Pennsylvania order asks Supreme Court to uphold its religious rights
The Adorers of the Blood of Christ have asked the U.S. Supreme Court to decide whether their religious freedom rights were violated by the construction and pending use of a natural gas pipeline through its land.
In a filing with the court Oct. 19, attorney Dwight Yoder, representing the congregation, argued that the sisters' rights under the Religious Freedom Restoration Act were disregarded by the U.S. Court of Appeals for the 3rd Circuit.
The petition to the Supreme Court asks the justices to determine how widely government agencies must regard claims under RFRA and whether a circuit court's review of an agency's order satisfy the religious freedom guarantees under the law.
Yoder said outside the court Oct. 22 during a media conference announcing the filing that the appeals court decision guts the intent of RFRA.
In July, a three-judge appeals court panel agreed with a lower court ruling that the congregation had not made their religious objections known during the federal administrative process that led to Federal Energy Regulatory Commission approval of the 183-mile Atlantic Sunrise pipeline.
Yoder explained that forcing the Adorers to make such arguments during administrative hearings on the project would have placed an unnecessary burden on them under the law.
"The Supreme Court has made it very clear that the way Congress enacted it (the law) and what they wrote, it would have to be applied above every other federal law and to the broadest extent possible to protect religious liberty. Think about that. This (3rd circuit) decision did the exact opposite," he said.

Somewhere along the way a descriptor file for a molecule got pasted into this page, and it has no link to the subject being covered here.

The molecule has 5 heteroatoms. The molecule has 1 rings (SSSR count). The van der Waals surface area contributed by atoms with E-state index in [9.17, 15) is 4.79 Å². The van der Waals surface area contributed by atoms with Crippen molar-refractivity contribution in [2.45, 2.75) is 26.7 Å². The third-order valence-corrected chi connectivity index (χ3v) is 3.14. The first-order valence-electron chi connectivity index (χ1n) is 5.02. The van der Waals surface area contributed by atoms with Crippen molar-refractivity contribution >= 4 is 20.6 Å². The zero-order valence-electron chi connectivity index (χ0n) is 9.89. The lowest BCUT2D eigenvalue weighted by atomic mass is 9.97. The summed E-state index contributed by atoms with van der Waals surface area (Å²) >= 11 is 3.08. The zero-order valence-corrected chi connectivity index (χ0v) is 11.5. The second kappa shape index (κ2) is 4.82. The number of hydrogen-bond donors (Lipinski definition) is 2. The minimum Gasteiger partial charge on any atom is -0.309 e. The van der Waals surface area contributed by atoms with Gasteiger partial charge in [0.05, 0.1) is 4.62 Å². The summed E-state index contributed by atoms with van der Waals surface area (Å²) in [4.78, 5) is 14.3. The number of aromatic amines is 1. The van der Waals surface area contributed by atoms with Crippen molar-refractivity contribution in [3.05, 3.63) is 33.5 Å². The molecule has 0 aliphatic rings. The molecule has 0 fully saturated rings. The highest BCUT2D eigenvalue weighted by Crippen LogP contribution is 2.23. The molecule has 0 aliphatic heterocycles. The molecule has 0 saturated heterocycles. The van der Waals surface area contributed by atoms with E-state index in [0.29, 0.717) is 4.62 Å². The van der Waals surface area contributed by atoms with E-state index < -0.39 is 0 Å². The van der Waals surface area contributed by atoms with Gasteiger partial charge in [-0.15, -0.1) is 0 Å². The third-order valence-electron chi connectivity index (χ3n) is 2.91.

"It applied it in a way to strip religious protections from the Adorers. They tried to file the lawsuit and the judge kicked it out and said, 'You know what? You should have raised these objections with FERC and FERC would have decided it.' The Religious Freedom Restoration Act said nothing about going to the very agency that you're allowed to sue," Yoder said.
The Adorers have opposed the pipeline since July 2017. Then, the sisters allowed the local organization Lancaster Against Pipelines to construct a symbolic chapel on property the congregation owned in Columbia, Pennsylvania, adjacent to the project's route.
Peaceful protests and prayer vigils have taken place regularly on the Adorers' land for the last 15 months. The group Lancaster Against Pipelines has coordinated similar demonstrations along the pipeline route.
The Adorers have long maintained that allowing construction through their land would run contrary to the congregation's Land Ethic. Adopted in 2005, the document upholds the sacredness of creation, reverences the earth as a "sanctuary where all life is protected," and treasures the earth's beauty and sustenance that must be protected for future generations.
"The interesting thing is this isn't a liberal/conservative issue," Yoder said during the media briefing. "This isn't about left and right. ... The issue here is much, much bigger than just the Adorers and their piece of property. What's at stake here is really the scope of the Religious Freedom Restoration Act."
Adorer Sr. Sara Dwyer said during the briefing that members of her congregation around the U.S. were to be asked to meet with members of Congress when they are in their home districts to discuss the issues surrounding the pipeline and the country's dependence on fossil fuels.